ahilya’s key value lies in scarves that will develop into heirlooms, just as ancient Kashmiri shawls were to the Indian and European aristocracy. ahilya shawls play to luxurious pragmatism; longevity and functionality over a short-term fix.
Seeking to strike a harmonious balance between innovation and tradition ahilya continues to explore new and visionary techniques through the creation of a sterling signature product line, the AW11 ahilya couture collection. Key commissions this season include a hand-knitted trim by innovative knitwear designer Sara Bro-Jorgensen and a conceptual print by contemporary artist Frédérique Loutz. These commissions reflect ahilya’s primary commitment towards creating modern handcrafted designs to update hand combed, spun and woven cashmere from Kashmir.
Ahilya won the Ethical Fashion Forum’s Innovation Award in 2010. The label is stocked internationally, including Browns.
“The CSF Business Support Programme has helped broaden ahilya’s knowledge base on ethical practices in the fashion industry, highlighting materials and techniques with high negative environmental impacts. ahilya takes a much more thorough approach in its use of material throughout its collection development.”
- Visit Ahilya
Lizzy Nolan designs ladies coats using a combination of luxurious fabrics and bold prints complemented by fine tailoring.
Leaving Dublin at 17, Irish born Lizzy Nolan began a global voyage, living in a variety of diverse cultures, from Egypt to Vietnam. While living in Hong Kong and working as a fashion house fitting-model for a variety of internationally renowned brands, Lizzy began her informal training. Learning the importance of attention to detail and how to fit clothes in order to make the most of a womanly figure, she also gained invaluable knowledge and a love of fabrics.
Throughout Lizzy’s career in the Asian fashion industry, she witnessed firsthand how unrealistic demands for cheaper, quicker fashion had eventually damaged many small businesses. Using this insight and a degree in Social Studies, Lizzy has worked hard to build a unique and sustainable relationship directly with a family of tailors. Lizzy continually strives to produce sustainable, ethical collections.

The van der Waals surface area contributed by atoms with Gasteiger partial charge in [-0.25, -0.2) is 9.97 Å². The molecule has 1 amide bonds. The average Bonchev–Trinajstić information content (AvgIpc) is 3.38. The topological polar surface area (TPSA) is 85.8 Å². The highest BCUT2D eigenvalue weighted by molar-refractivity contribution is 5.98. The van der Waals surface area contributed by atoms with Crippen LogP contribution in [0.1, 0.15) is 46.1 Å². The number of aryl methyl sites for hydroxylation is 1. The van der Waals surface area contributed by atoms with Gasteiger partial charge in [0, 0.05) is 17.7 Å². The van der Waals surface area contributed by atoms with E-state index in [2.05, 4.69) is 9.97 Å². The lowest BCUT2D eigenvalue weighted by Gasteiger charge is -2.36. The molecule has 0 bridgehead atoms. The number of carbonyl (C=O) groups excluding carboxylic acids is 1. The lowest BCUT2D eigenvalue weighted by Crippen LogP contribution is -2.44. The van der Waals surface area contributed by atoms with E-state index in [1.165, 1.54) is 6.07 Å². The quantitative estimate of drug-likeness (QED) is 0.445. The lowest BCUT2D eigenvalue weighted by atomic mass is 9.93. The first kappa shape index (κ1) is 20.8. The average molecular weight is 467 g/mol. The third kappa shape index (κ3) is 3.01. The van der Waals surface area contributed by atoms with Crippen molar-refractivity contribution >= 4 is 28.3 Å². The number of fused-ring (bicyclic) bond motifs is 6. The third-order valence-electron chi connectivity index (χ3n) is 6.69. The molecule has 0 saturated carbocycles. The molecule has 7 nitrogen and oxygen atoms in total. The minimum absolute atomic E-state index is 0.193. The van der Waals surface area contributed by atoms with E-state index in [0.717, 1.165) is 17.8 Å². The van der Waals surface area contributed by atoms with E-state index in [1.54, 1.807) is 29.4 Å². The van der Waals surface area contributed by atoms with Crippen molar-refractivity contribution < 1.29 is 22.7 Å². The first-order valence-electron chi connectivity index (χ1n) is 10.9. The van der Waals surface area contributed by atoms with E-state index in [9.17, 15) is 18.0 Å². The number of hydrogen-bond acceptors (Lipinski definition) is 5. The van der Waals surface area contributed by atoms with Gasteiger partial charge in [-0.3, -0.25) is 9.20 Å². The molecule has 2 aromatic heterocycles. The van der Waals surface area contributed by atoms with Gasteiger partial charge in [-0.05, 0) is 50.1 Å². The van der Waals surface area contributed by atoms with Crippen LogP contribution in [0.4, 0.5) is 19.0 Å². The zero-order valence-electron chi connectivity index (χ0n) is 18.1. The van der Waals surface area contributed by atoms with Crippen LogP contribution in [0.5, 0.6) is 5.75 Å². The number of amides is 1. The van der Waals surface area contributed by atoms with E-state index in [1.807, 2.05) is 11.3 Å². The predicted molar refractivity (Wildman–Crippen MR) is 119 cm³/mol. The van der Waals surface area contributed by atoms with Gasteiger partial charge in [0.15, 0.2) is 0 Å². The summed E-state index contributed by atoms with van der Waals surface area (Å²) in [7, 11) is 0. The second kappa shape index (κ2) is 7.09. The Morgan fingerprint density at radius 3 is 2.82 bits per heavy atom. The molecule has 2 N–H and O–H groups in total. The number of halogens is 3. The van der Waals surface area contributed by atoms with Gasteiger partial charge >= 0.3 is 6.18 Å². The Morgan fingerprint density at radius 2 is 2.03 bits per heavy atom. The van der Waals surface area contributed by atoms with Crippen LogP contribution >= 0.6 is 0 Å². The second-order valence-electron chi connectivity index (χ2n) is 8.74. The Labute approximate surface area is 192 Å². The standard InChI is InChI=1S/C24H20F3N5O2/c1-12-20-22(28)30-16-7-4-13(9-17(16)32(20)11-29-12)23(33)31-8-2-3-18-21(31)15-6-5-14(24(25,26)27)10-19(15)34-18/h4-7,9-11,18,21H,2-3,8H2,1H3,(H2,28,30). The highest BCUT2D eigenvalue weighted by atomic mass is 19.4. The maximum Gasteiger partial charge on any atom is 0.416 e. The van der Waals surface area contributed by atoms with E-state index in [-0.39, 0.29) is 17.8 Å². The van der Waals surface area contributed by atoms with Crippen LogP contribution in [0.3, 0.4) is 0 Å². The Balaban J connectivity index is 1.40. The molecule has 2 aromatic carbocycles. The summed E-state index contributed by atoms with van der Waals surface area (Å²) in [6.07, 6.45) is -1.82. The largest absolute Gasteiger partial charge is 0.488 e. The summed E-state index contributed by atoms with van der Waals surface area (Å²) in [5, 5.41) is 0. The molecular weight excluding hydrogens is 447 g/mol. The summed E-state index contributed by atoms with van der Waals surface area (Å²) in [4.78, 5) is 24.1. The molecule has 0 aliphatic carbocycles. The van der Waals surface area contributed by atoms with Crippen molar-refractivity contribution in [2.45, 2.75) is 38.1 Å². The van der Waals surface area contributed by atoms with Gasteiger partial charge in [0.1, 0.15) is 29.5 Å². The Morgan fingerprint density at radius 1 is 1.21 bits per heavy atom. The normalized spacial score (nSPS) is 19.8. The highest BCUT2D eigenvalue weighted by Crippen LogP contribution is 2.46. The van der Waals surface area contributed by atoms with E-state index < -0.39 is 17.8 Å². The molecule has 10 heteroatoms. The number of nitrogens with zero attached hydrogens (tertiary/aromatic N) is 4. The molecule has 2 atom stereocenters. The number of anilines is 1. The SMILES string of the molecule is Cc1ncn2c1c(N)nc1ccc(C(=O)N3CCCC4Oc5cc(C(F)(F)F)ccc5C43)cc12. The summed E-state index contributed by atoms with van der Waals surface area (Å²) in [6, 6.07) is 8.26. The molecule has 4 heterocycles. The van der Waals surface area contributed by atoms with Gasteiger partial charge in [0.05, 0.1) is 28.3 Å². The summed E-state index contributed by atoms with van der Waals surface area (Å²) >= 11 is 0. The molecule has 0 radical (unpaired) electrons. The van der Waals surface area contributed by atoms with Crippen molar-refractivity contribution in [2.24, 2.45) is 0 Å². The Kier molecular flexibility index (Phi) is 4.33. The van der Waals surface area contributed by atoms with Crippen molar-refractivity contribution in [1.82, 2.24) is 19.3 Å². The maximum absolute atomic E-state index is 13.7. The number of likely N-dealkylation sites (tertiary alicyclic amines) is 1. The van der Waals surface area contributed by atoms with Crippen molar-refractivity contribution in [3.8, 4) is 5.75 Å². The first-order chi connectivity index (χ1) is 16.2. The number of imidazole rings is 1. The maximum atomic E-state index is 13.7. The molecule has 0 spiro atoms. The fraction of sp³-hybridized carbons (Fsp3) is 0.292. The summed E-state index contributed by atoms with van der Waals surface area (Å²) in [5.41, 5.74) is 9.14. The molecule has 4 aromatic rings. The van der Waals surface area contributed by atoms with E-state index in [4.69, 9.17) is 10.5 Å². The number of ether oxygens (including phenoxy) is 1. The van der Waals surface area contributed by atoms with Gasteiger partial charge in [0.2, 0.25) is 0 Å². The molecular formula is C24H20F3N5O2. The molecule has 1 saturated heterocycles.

Lizzy’s collection of ladies coats with their timeless classics and dramatic looks, have built a loyal and international client base.
“My participation in the Business Support Programme at CSF could not have come at a better time, as I was in the process of a total re-branding and change of direction for my business.
I must admit I was slightly nervous before I arrived at the first workshop, not sure if I should be bare-foot and wearing only hemp or if the mere mention of the “C” word, as in I work directly with a family of tailors in “China” would result in gasps of horror or hissing from the group! But this was not the case at all, what I learned from the extremely diverse and informative workshops that followed, was that although there is always room for improvement, I was in fact on the right track.
Building a business within this ethos is not easy for even the richest fashion brands, so any changes to my business must be both ethical and commercially viable. Simply put, if I am unable to sustain the business itself, then there is little hope of sustaining much else.
It was so refreshing to meet and learn about other business owners and designers that strive to work in an ethical way, even the smallest change in thought and practice can help in the drive towards a more sustainable Industry.”
- Visit Lizzy Nolan